Louisiana's semitropical climate means the scenery around here never looks totally dead in the winter. Drab, yes, but not dead. Spring weather usually comes early for us, but this year it's been lagging. A lot of trees that would normally be budding by now are still bare, like this one in my neighbor's yard:
The good news is that bare trees are exceptions. Our world is turning green again. I can't think of anything I find more invigorating than the varied green hues of nature. Those vivid colors make me feel as if, having been long deprived of oxygen, I've suddenly regained the ability to inhale full, rich breaths. I'd be inclined to write that off as imagination, except that leaves really do give off oxygen, so maybe there's more to it than that.
I love the way the morning light shines on this tree behind my back fence, making its leaves glisten like shards of stained glass:
In the late afternoon the sun shines from the opposite direction, lighting up the front lawn and the low-hanging branches of our live-oak tree:
Across the road and a little farther north, where the little patch of woods thins out,
the afternoon sun backlights the trees and casts long shadows across newly green grass:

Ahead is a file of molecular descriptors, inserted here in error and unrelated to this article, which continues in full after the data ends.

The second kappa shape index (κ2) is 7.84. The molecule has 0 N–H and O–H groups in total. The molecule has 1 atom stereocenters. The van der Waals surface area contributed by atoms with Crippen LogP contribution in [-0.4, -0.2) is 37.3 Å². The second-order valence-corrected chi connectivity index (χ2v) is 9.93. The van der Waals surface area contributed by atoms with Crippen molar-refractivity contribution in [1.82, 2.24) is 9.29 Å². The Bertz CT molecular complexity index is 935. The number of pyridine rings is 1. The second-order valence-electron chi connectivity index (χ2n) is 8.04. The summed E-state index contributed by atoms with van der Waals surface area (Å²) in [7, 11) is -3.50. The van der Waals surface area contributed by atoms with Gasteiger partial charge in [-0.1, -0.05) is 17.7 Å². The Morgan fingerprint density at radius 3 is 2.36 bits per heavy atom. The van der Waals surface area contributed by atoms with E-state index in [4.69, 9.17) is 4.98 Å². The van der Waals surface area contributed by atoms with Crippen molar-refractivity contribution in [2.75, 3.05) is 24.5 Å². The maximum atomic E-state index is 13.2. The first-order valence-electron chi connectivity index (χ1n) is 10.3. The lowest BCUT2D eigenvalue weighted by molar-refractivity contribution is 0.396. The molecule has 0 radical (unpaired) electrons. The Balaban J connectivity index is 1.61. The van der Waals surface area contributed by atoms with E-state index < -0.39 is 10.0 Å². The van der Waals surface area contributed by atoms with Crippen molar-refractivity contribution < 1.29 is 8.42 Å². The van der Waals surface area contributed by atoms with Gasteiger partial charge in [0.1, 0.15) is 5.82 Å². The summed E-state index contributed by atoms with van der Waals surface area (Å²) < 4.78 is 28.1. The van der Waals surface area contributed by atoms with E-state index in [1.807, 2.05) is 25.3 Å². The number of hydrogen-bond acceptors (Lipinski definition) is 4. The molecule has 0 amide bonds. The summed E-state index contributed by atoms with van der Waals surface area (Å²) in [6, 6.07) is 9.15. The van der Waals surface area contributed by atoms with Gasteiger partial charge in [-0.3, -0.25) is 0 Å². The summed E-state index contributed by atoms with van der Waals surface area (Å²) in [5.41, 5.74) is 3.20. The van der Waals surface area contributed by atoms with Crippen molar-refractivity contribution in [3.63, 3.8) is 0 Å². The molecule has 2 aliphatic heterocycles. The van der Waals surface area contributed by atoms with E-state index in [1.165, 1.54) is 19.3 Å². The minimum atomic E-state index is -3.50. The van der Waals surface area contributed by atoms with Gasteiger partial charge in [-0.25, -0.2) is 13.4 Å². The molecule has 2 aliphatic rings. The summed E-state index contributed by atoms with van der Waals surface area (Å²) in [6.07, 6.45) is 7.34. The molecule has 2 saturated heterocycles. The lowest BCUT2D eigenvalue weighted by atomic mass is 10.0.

Of course, the trees and the grass aren't the only green things showing a sudden burst of life:
The lizards are flourishing. As I write this, a big one like the one in the picture is in my house. I opened the backdoor, Levi stepped out, saw the lizard, and made a grab for it. The lizard made a fake-out move, then ran between Levi's legs and through the open door, where it promptly darted behind a row of heavy bookcases.
I don't mind these creatures at all when they're outside where they belong, but they make me nervous when they come inside. I'm hoping this one will stay where it is and watch for an opportunity to make its way outside again. I have goosebumps from just thinking about what could happen if it decides to explore my house. If you never see another post here, you'll know it jumped on me.